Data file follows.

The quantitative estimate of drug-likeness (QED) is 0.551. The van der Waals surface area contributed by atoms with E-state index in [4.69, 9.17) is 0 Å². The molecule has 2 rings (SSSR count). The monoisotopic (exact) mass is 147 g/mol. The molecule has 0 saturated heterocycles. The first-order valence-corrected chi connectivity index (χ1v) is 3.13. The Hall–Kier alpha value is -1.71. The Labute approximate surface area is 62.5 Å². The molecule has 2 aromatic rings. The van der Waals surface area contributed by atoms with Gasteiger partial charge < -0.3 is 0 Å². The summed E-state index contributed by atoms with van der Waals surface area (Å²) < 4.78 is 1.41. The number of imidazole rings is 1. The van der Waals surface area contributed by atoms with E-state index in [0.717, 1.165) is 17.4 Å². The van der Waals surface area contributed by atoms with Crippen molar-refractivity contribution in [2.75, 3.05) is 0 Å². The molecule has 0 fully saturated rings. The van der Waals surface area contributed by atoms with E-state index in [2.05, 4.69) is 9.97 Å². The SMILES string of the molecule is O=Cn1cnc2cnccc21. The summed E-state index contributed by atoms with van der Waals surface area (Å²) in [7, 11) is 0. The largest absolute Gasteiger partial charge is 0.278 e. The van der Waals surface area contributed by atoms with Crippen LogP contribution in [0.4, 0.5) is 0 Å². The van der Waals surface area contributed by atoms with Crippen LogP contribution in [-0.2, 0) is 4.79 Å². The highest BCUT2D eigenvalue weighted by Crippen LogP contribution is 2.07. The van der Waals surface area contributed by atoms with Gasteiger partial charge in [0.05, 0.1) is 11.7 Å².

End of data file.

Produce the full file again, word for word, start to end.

The quantitative estimate of drug-likeness (QED) is 0.551. The van der Waals surface area contributed by atoms with E-state index in [4.69, 9.17) is 0 Å². The molecule has 2 rings (SSSR count). The monoisotopic (exact) mass is 147 g/mol. The molecule has 0 saturated heterocycles. The first-order valence-corrected chi connectivity index (χ1v) is 3.13. The Hall–Kier alpha value is -1.71. The Labute approximate surface area is 62.5 Å². The molecule has 2 aromatic rings. The van der Waals surface area contributed by atoms with Gasteiger partial charge < -0.3 is 0 Å². The summed E-state index contributed by atoms with van der Waals surface area (Å²) < 4.78 is 1.41. The number of imidazole rings is 1. The van der Waals surface area contributed by atoms with E-state index in [0.717, 1.165) is 17.4 Å². The van der Waals surface area contributed by atoms with Crippen molar-refractivity contribution in [2.75, 3.05) is 0 Å². The molecule has 0 fully saturated rings. The van der Waals surface area contributed by atoms with E-state index in [2.05, 4.69) is 9.97 Å². The SMILES string of the molecule is O=Cn1cnc2cnccc21. The summed E-state index contributed by atoms with van der Waals surface area (Å²) in [7, 11) is 0. The largest absolute Gasteiger partial charge is 0.278 e. The van der Waals surface area contributed by atoms with Crippen LogP contribution in [0.4, 0.5) is 0 Å². The van der Waals surface area contributed by atoms with Crippen LogP contribution in [-0.2, 0) is 4.79 Å². The highest BCUT2D eigenvalue weighted by Crippen LogP contribution is 2.07. The van der Waals surface area contributed by atoms with Gasteiger partial charge in [0.05, 0.1) is 11.7 Å².